2. The submission includes the text of the article (introduction, main text, conclusion), abstract, reference list, and information about the author in the original language and an English translation of the abstract, key words, reference list, and information about the author and author’s affiliation.
  3. The submission file is in MS Word file format.
  4. The text is single-spaced; uses a 12-point font; employs italics rather than underlining (except with URL addresses); and all illustrations, figures, and tables are placed within the text at the appropriate points, rather than at the end.
  5. Where available, URLs for the references have been provided.
  6. The text adheres to the stylistic and bibliographic that of Notes and Bibliography of The Chicago Manual of Style 16th ed. (more examples see here http://www.chicagomanualofstyle.org/tools_citationguide.html)

 

Specific Guidelines

Writing an Abstract

An abstract is a succinct summary of a longer piece of work, usually academic in nature, which is published in isolation from the main text and should therefore stand on its own and be understandable without reference to the longer piece. It should report the latter's essential facts, and should not exaggerate or contain material that is not in the longer piece. Its purpose is to act as a reference tool, enabling the reader to decide whether or not to read the full text. Each abstract is made up of a number of set elements.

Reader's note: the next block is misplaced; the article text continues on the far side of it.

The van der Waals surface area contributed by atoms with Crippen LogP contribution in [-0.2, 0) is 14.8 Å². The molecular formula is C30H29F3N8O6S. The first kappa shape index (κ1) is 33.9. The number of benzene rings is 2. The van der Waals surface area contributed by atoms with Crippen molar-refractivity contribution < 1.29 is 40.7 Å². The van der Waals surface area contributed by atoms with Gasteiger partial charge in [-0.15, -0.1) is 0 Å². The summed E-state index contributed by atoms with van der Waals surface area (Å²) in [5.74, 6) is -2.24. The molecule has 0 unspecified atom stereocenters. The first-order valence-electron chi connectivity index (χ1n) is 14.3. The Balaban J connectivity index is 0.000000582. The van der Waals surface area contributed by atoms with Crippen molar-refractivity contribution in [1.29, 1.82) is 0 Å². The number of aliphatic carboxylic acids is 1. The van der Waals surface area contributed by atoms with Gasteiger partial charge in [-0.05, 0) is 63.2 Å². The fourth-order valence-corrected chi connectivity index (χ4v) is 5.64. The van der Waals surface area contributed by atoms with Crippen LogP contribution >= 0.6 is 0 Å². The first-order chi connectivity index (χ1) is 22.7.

Write the Abstract

To produce a structured abstract for the journal, please complete the following fields about your paper. There are four fields which are obligatory (Purpose, Design/methodology/approach, Findings and Originality/value); the other three (Research limitations/implications, Practical implications, and Social implications) may be omitted if they are not applicable to your paper. Abstracts should contain no more than 250 words. Write concisely and clearly. The abstract should reflect only what appears in the original paper.

Purpose. What are the reason(s) for writing the paper or the aims of the research? 

Design/methodology/approach. How are the objectives achieved? Include the main method(s) used for the research. What is the approach to the topic and what is the theoretical or subject scope of the paper?

Findings. What was found in the course of the work? This will refer to analysis, discussion, or results.

Research limitations/implications (if applicable). If research is reported on in the paper this section must be completed and should include suggestions for future research and any identified limitations in the research process.

Practical implications (if applicable). What outcomes and implications for practice, applications, and consequences are identified? What impact will the research have on the church and ministry? What changes to practice should be made as a result of this research? Not all papers will have practical implications.

Social implications (if applicable). What impact will this research have on society? How will it influence public attitudes? How will it influence the church’s social responsibility or environmental issues? How could it inform public policy? How might it affect quality of life? Not all papers will have social implications.

Originality/value. What is new in the paper? State the value of the paper and to whom.


Using Keywords

Using keywords is a vital part of abstract writing, because of the practice of retrieving information electronically: keywords act as the search term. Use keywords that are specific, and that reflect what is essential about the paper. Put yourself in the position of someone researching in your field: what would you look for? Consider also whether you can use any of the current “buzzwords.”